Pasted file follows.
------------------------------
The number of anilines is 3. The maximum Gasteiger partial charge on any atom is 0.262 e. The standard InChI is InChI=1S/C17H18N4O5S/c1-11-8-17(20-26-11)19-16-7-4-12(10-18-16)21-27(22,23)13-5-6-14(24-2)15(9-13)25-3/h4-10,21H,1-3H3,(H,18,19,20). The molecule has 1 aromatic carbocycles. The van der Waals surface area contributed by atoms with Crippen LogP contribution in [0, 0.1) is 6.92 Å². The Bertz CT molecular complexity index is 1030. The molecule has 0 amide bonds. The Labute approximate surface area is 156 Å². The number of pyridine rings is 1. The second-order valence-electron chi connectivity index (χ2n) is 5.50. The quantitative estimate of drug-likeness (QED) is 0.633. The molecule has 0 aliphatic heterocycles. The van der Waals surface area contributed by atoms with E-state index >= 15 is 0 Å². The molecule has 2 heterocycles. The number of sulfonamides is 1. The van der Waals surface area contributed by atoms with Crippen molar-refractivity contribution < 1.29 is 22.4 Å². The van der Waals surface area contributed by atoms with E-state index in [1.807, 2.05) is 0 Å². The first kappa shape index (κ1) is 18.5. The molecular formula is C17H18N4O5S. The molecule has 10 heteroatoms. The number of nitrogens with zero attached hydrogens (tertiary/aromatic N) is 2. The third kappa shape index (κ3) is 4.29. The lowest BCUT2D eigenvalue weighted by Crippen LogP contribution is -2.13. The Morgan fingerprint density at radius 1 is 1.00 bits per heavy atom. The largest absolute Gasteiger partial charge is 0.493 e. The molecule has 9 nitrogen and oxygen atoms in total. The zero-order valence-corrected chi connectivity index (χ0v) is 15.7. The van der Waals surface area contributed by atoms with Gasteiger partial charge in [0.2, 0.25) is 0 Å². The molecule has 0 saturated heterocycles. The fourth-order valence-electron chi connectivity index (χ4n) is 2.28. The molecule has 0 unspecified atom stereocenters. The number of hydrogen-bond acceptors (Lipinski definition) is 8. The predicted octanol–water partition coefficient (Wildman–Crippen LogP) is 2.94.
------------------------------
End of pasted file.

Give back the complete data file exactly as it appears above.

The number of anilines is 3. The maximum Gasteiger partial charge on any atom is 0.262 e. The standard InChI is InChI=1S/C17H18N4O5S/c1-11-8-17(20-26-11)19-16-7-4-12(10-18-16)21-27(22,23)13-5-6-14(24-2)15(9-13)25-3/h4-10,21H,1-3H3,(H,18,19,20). The molecule has 1 aromatic carbocycles. The van der Waals surface area contributed by atoms with Crippen LogP contribution in [0, 0.1) is 6.92 Å². The Bertz CT molecular complexity index is 1030. The molecule has 0 amide bonds. The Labute approximate surface area is 156 Å². The number of pyridine rings is 1. The second-order valence-electron chi connectivity index (χ2n) is 5.50. The quantitative estimate of drug-likeness (QED) is 0.633. The molecule has 0 aliphatic heterocycles. The van der Waals surface area contributed by atoms with E-state index >= 15 is 0 Å². The molecule has 2 heterocycles. The number of sulfonamides is 1. The van der Waals surface area contributed by atoms with Crippen molar-refractivity contribution < 1.29 is 22.4 Å². The van der Waals surface area contributed by atoms with E-state index in [1.807, 2.05) is 0 Å². The first kappa shape index (κ1) is 18.5. The molecular formula is C17H18N4O5S. The molecule has 10 heteroatoms. The number of nitrogens with zero attached hydrogens (tertiary/aromatic N) is 2. The third kappa shape index (κ3) is 4.29. The lowest BCUT2D eigenvalue weighted by Crippen LogP contribution is -2.13. The Morgan fingerprint density at radius 1 is 1.00 bits per heavy atom. The largest absolute Gasteiger partial charge is 0.493 e. The molecule has 9 nitrogen and oxygen atoms in total. The zero-order valence-corrected chi connectivity index (χ0v) is 15.7. The van der Waals surface area contributed by atoms with Gasteiger partial charge in [0.2, 0.25) is 0 Å². The molecule has 0 saturated heterocycles. The fourth-order valence-electron chi connectivity index (χ4n) is 2.28. The molecule has 0 unspecified atom stereocenters. The number of hydrogen-bond acceptors (Lipinski definition) is 8. The predicted octanol–water partition coefficient (Wildman–Crippen LogP) is 2.94.